“This has been on our radar for the last couple of years,” said Todd Johnson, Wells Fargo Home Lending’s Division Sales Manager, Pricing and Products Lead. In January, Wells Fargo lowered the down payment requirement for duplex buyers to 5% from 15% to 20%. This program is only available for loans that conform to Fannie Mae and Freddie Mac guidelines, but Mr. Johnson noted that loan limits for duplexes in costly areas can be relatively high.
For example, in San Diego a conforming duplex loan can reach $883,300, and in San Francisco, $930,300, Mr. Johnson said. Such loans can have as many as four borrowers, so a couple plus a set of elderly parents can all take out the loan together, Mr. Johnson said.
The program, however, comes with homework: It requires borrowers to take a four- to six-hour online course about being a landlord. What if your own mom and dad are going to be your tenants? You’ve still got to take the class, Mr. Johnson said. It covers issues such as getting insurance and landlord deductions and depreciation.
A common approach is for the older couple to sell their own home and use the equity to help make the down payment on the multigenerational home.
If a loan doesn’t allow gift funds to be used as a down payment, Ms. Graziano said, “the older couple may need to become a co-borrower on the mortgage loan as well as an owner named on the title to the property.”
When those older parent co-owners pass away, it can get complicated, especially if the parents have other heirs, says Ms. Graziano. “It may require refinancing the property to cash out the [parents’] equity, or selling the property.” For loans that PNC Bank treated as a single-family home at origination, the borrowers can rent out their extra unit to someone else without penalty if renting parents die or move, Mr. Boomer said.
There are so many new-home tracts underway in Carmel Valley that those thinking of reselling an older home may want to wait it out – or risk having to battle it out, price-wise, against stiff competition:
Hat tip to Eddie89 for sending in this article that includes 14 stories of how millennials purchased homes:
Homeownership, like other forms of participation in the American dream, increasingly resembles an exclusive country club, with membership predicated on who your parents are and your race. To wit: A millennial’s likelihood of owning a home increases 9% if their own parents were also homeowners. While 39.5% of white millennials own homes, the black homeownership rate is just 13.4%, the Asian ownership rate is 27.2%, and the Hispanic ownership rate 24.6%. “Left unchecked,” the Urban Institute study declares, “current trends will result in even greater wealth disparities among white, black, and Hispanic millennials.”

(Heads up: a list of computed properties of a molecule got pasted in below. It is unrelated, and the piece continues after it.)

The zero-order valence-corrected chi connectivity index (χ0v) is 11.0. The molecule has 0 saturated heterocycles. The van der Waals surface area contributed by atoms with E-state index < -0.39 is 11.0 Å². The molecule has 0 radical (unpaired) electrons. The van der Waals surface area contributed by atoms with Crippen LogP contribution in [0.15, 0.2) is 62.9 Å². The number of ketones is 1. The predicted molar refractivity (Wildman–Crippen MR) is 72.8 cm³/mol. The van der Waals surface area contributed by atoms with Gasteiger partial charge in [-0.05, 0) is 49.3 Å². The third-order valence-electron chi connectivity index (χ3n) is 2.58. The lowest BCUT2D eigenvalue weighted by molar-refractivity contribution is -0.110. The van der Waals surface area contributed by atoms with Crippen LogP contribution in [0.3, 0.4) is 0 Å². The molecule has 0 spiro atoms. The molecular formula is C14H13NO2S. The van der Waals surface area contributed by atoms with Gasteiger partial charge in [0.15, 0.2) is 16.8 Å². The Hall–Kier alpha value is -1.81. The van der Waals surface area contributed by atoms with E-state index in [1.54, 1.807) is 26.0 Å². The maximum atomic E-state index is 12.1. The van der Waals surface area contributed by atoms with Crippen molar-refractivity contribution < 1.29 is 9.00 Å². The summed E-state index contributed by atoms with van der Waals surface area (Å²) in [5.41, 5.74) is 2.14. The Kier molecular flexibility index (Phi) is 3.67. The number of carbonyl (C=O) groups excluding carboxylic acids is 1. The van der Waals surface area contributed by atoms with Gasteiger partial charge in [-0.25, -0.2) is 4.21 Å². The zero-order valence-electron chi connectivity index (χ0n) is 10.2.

The trends we’re seeing right now in homeownership will reverberate for generations to come — and accentuate the 21st-century parameters of privilege. The difference between people whose family can afford to help with a down payment and people who have no choice but to rent might mean the difference between who can live within 15 minutes of their job and who has to commute two hours, between who’s employed full time and those who depend on contingent work, between who can presume safety in public spaces and whose skin color makes them a perceived threat, between who can pay for college independently and whose children — and grandchildren — will eventually take out their own massive student loans.
I wanted to talk to people within this new reality about how they actually managed to make homeownership work. So I created a survey, and asked readers and Twitter followers and friends of friends of friends: Tell me everything. Tell me how you found the house, how you pulled together the down payment, and how you feel about all of it. Being transparent about this stuff won’t necessarily make buying a home easier for others. But it will hopefully demystify what it takes to make it happen, and help make clear that millennials who don’t own homes aren’t failures. They’re just young people who have faced a dramatically different financial and real estate reality than the generations that came before — a reality that has impacted some more than others.
What follows are 14 stories chosen from over 500 submissions, and they all exemplify, in some way, themes I saw again and again. (Stories have been lightly edited for length and clarity; some names have been changed to protect people’s privacy.) Many people received money from family for a down payment; they chose to buy in an area of the country where homes are markedly cheaper; their parents were homeowners or felt very strongly about homeownership as a mark of adulthood; others are ambivalent about their own homeownership and the way it excludes so many others their age.